LEAMINGTON, Ont. – A strike by social service and community support workers at South Essex Community Council, represented by the Canadian Union of Public Employees (CUPE), seems inevitable after mediation talks failed to reach a settlement with management. Unless the employer presents the union with an improved offer, the workers are set to walk off the job Monday, November 14th.
“Management made no moves to settle our contract dispute, offering no percentage wage increase, no improvements to benefits and no movement on a pension plan,” said Jane Swan, president of CUPE 4523. “They are trying to push a seven-year wage grid, without providing any details about what their grid would mean for individual members.” The employer refused to adequately address the issue of wage equality and could not or would not provide financial details of a proposed wage grid, stating the person responsible for calculating the information would be on vacation until after the strike/lockout deadline.
“The only way to prevent a strike now is for the employer to come back with an improved offer before the 14th of November, and time is running out,” said Swan. The union is scheduled to meet the employer again on November 10th to receive their final offer, which will be presented to Local 4523 members for a vote. “Unless there are major improvements, we are ready to hit the bricks on Monday to fight for fair wages,” said Swan. Picket lines are set to go up Monday morning at South Essex Community Council headquarters, 215 Talbot Street, in Leamington.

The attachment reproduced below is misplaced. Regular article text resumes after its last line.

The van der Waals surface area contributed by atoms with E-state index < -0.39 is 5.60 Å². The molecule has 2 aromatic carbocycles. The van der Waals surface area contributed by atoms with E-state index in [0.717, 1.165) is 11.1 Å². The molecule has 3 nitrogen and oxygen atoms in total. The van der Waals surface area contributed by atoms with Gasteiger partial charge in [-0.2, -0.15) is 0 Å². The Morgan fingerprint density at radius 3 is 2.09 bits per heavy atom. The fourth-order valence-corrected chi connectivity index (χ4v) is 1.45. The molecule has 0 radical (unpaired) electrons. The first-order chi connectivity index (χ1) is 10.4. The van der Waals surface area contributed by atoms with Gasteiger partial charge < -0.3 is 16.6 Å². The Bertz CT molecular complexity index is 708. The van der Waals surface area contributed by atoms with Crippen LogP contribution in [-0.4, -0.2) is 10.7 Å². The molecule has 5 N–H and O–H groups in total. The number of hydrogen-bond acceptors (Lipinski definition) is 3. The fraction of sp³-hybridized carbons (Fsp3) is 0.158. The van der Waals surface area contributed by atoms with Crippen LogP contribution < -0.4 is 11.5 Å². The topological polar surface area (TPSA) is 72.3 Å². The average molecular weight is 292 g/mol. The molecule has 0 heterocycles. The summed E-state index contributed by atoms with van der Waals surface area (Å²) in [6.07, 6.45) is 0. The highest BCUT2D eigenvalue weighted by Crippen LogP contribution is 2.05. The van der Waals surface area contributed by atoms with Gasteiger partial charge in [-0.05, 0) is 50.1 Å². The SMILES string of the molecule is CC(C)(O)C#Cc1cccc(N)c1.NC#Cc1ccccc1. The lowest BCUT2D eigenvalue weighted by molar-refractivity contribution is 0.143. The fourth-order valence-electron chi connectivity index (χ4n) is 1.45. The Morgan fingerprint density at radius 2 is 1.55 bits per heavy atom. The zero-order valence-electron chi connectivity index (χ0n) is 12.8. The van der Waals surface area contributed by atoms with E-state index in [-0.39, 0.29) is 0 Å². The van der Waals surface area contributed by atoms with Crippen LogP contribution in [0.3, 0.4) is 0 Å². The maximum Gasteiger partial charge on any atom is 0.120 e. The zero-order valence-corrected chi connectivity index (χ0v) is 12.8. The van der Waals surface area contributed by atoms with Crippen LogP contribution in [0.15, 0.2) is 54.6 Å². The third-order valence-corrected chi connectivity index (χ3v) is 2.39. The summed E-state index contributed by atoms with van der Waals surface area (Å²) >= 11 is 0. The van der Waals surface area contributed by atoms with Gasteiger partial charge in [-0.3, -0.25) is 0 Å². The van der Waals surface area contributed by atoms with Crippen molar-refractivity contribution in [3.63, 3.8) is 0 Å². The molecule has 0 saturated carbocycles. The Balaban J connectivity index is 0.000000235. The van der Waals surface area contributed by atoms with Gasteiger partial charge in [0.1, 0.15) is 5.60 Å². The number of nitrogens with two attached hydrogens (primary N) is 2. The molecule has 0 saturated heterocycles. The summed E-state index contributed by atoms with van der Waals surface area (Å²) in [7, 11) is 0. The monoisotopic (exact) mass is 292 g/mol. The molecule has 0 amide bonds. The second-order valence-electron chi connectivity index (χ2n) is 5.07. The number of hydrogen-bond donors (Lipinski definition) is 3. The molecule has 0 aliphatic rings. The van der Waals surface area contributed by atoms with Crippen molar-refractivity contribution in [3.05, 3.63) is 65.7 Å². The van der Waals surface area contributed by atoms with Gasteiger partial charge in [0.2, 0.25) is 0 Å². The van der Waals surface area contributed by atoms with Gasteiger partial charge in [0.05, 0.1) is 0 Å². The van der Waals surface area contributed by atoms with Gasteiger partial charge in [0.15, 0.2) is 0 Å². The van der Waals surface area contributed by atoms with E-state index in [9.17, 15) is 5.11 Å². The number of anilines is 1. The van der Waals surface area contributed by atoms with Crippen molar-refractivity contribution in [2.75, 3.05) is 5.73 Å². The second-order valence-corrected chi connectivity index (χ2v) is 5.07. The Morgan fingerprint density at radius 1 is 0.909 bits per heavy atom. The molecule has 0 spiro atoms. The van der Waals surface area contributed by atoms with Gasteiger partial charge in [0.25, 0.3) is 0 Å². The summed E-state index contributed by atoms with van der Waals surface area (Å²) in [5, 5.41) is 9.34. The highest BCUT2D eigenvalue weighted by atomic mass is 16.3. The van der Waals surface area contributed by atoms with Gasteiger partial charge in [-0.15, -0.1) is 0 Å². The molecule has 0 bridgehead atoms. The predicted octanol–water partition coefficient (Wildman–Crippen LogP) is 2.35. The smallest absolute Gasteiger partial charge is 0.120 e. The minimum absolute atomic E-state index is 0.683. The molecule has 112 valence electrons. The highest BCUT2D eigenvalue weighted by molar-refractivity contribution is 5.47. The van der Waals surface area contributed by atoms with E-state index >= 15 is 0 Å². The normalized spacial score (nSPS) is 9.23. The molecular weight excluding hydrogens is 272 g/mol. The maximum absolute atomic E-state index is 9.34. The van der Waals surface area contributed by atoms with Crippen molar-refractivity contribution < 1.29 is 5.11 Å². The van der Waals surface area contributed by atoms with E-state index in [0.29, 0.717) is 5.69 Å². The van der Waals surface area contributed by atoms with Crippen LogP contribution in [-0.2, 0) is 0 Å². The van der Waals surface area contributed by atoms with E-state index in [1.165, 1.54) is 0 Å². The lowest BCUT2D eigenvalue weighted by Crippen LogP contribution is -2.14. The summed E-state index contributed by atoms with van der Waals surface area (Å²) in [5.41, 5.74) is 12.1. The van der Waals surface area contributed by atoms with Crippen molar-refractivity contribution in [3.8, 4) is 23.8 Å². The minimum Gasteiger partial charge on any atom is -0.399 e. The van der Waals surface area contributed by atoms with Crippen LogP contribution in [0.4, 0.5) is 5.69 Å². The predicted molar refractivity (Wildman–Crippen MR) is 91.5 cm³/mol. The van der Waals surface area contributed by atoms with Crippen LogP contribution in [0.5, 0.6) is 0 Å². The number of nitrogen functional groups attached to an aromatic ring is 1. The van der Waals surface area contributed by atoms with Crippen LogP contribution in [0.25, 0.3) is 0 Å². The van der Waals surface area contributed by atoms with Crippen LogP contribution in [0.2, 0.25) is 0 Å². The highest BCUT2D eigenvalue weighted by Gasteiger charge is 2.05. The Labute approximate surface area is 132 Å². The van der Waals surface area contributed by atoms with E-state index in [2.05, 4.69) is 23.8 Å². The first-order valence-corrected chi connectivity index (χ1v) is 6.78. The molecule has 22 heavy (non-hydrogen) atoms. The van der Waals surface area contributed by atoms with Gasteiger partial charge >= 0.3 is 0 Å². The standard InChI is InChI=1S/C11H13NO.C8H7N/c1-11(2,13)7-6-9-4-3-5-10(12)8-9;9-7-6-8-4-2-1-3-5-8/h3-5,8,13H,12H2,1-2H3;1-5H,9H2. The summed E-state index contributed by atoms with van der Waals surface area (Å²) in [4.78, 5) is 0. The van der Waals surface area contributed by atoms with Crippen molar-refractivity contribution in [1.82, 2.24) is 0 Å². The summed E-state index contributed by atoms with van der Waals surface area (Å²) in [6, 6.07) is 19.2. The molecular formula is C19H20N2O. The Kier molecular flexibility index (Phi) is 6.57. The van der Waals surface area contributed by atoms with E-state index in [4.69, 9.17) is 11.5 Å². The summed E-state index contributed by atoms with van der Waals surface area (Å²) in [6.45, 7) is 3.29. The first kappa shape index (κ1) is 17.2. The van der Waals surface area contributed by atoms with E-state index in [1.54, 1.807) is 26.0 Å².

The 46 full-time and part-time workers provide social services, youth job placement, transportation services for differently abled and senior citizens (Erie Shore Transit), childcare, literacy and language learning, settlement programs for newcomers, meals on wheels, translation, coordination of volunteers and other community support services. The agency serves the communities of Leamington, Kingsville and Wheatley and surrounding areas. Some services are also offered in Windsor, and most programs are delivered in conjunction with municipal, provincial and federal government agencies.
“By forcing us into a strike situation, our employer is jeopardizing the services our clients rely on,” said Swan. “If management doesn’t come to us with an improved offer, they’re really creating a crisis for the people in our communities who rely on our services.” CUPE is urging clients and community groups to contact the board of directors and Executive Director Mike Hamelin to urge them to do what’s necessary to prevent a strike.
For further information, please contact:
CUPE National Representative
519-966-9595 (o) - 519-991-6893